MA: I love the neighborhood. The place I needed to find had to be a typical Bushwick street. I wanted it to be a little remote to avoid much attention. The company I work for is really close by. They moved here 2 years ago from Manhattan. Photographers struggle with the fact that literally everything in Manhattan has been photographed already. This is not necessarily the case in Bushwick. It feels fresher here. The area has been changing drastically, too. That is exciting.
MD: Why did you choose to shoot in black and white?
MA: I’ll make this really short. When you tell a visual story and plan on using color, then you burden yourself with a second, additional story to tell. If your color is off, your picture and your story suffers. I like characters and like to be on point telling a story. For my recent portraits, I see color as a distraction.
MD: I like that, it seems very pure. Taking color out makes people focus on what you want them to focus on. So, a more technical question: what kind of camera do you use, and what lens?
MA: Right now for my new series, I use the Nikon D810, and a Nikon 50mm F1.8 G lens. It’s actually one of the cheaper Nikon kit lenses. Stepped down it is mad sharp. In addition, I use one wireless triggered speed light mounted on a street post with a GorillaPod. Occasionally, I use a second handheld flash.
MD: What type of mood are you trying to convey in your series, if any at all? I know the black and white has a sense of purity, but it also does convey a different type of mood than a color photograph would.
MA: I think it’s being alone. We may not want to live our lives being alone, but we certainly experience it that way. There’s a melancholy to some of these pictures, especially in winter when it is cold and dark. I like to isolate my characters. Simplicity and reduction is the key to limit the frames I take. I usually only need to take two or three frames. I rarely take more.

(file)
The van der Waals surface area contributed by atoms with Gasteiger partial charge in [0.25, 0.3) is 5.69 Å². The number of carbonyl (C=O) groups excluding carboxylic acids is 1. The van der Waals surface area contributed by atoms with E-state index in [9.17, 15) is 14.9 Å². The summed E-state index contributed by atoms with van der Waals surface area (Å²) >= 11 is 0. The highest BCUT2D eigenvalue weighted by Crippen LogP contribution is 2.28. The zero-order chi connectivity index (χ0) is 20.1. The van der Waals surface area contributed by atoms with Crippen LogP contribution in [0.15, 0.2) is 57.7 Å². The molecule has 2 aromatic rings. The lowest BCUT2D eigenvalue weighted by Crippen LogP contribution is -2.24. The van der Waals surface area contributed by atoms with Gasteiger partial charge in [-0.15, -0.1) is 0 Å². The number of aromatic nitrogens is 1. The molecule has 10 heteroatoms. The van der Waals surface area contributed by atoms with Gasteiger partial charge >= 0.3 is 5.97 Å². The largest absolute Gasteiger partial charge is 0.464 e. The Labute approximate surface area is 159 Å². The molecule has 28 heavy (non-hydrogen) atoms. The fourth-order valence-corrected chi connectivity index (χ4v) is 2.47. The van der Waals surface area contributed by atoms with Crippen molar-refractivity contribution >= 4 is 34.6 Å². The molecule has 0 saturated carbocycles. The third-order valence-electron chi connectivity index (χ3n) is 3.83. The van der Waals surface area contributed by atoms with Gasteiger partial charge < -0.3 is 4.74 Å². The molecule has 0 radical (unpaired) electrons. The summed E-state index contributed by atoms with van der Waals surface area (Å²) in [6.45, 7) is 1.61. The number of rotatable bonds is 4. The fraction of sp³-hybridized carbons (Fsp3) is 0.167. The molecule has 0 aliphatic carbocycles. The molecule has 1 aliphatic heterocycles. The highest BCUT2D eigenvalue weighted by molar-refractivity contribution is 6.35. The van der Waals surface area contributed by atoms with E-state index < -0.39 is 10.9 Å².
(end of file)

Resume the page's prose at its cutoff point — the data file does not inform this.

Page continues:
MD: Earlier in our conversation, you had mentioned when you were doing your photography around Memphis, how it was sort of a reflection on what you thought it (this country) would be — how does it live up to what you thought it would have been?
MA: It’s kind of funny because I once wrote as a statement: “I should be as American as apple pie, already.” But it is not that simple. A lot of people have known me since I was a kid and to them, I’m not; they’re like “No, you’re not.” I’d be like “What do you mean, I’ve been here 22 years!” And they’re still like “No!” Becoming and being American is a process — at this point, I do not think about it that much anymore because I see this country’s changing so much anyway. Demographics show us that this place is completely changing from what it was in the ‘90s when I came here, and I think that’s all good. You’re seeing change and you’re seeing society evolve, and I think that’s what counts.
We talked a while after the interview, beyond my premeditated questions and beyond the formality of recording his answers. Matias had spoken about the definitive moment where he decided to, rather than being a removed entity, insert himself into the heart of his project. It occurred to me that writing a profile on him would inevitably put me in the same position. Formal education often teaches journalists to be a fly on the wall, of sorts: we should be present and observing, but not overinvolved with what we are reporting on. However, this piece follows suit with the unexpected nature of our original meeting because it, too, is serendipitous. To leave the story of Matias’ past and his outlook on the future unwritten would have been an injustice.
Some time later, our coffee was gone and it was time to part ways. I stayed to begin writing my piece, and Matias left to go back to Clinton Hill — I’m sure to, as I’d described in the closing line of the very email that had allowed for this interview, “keep making art and putting smiles on strangers’ faces.”
These are only a few of my favorites — check out Matias’ Instagram page to see more of his portrait series!